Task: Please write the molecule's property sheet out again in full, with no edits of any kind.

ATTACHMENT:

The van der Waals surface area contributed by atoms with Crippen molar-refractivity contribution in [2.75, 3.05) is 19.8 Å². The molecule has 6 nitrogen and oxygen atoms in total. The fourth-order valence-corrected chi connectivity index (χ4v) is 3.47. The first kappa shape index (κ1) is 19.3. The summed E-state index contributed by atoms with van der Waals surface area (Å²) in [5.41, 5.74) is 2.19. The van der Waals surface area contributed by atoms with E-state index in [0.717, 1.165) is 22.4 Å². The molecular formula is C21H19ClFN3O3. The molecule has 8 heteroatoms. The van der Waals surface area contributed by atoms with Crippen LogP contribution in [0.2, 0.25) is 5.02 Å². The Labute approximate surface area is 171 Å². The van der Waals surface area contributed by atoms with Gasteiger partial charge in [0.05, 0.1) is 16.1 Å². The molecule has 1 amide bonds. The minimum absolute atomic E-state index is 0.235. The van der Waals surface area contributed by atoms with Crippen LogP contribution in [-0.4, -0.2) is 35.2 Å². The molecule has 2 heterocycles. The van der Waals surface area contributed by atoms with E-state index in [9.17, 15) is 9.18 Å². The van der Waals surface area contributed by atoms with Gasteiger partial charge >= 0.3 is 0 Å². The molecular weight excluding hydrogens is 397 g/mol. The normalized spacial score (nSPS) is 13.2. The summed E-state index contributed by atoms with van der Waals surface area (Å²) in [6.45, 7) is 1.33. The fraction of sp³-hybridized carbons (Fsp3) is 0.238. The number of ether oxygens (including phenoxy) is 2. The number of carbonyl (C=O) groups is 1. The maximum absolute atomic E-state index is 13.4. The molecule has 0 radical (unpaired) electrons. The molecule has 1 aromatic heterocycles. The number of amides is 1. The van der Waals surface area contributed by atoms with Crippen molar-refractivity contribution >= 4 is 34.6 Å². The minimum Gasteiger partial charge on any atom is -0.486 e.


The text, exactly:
The van der Waals surface area contributed by atoms with Crippen molar-refractivity contribution in [2.75, 3.05) is 19.8 Å². The molecule has 6 nitrogen and oxygen atoms in total. The fourth-order valence-corrected chi connectivity index (χ4v) is 3.47. The first kappa shape index (κ1) is 19.3. The summed E-state index contributed by atoms with van der Waals surface area (Å²) in [5.41, 5.74) is 2.19. The van der Waals surface area contributed by atoms with E-state index in [0.717, 1.165) is 22.4 Å². The molecular formula is C21H19ClFN3O3. The molecule has 8 heteroatoms. The van der Waals surface area contributed by atoms with Crippen LogP contribution in [0.2, 0.25) is 5.02 Å². The Labute approximate surface area is 171 Å². The van der Waals surface area contributed by atoms with Gasteiger partial charge in [0.05, 0.1) is 16.1 Å². The molecule has 1 amide bonds. The minimum absolute atomic E-state index is 0.235. The van der Waals surface area contributed by atoms with Crippen LogP contribution in [-0.4, -0.2) is 35.2 Å². The molecule has 2 heterocycles. The van der Waals surface area contributed by atoms with E-state index in [9.17, 15) is 9.18 Å². The van der Waals surface area contributed by atoms with Gasteiger partial charge >= 0.3 is 0 Å². The molecular weight excluding hydrogens is 397 g/mol. The normalized spacial score (nSPS) is 13.2. The summed E-state index contributed by atoms with van der Waals surface area (Å²) in [6.45, 7) is 1.33. The fraction of sp³-hybridized carbons (Fsp3) is 0.238. The number of ether oxygens (including phenoxy) is 2. The number of carbonyl (C=O) groups is 1. The maximum absolute atomic E-state index is 13.4. The molecule has 0 radical (unpaired) electrons. The molecule has 1 aromatic heterocycles. The number of amides is 1. The van der Waals surface area contributed by atoms with Crippen molar-refractivity contribution >= 4 is 34.6 Å². The minimum Gasteiger partial charge on any atom is -0.486 e.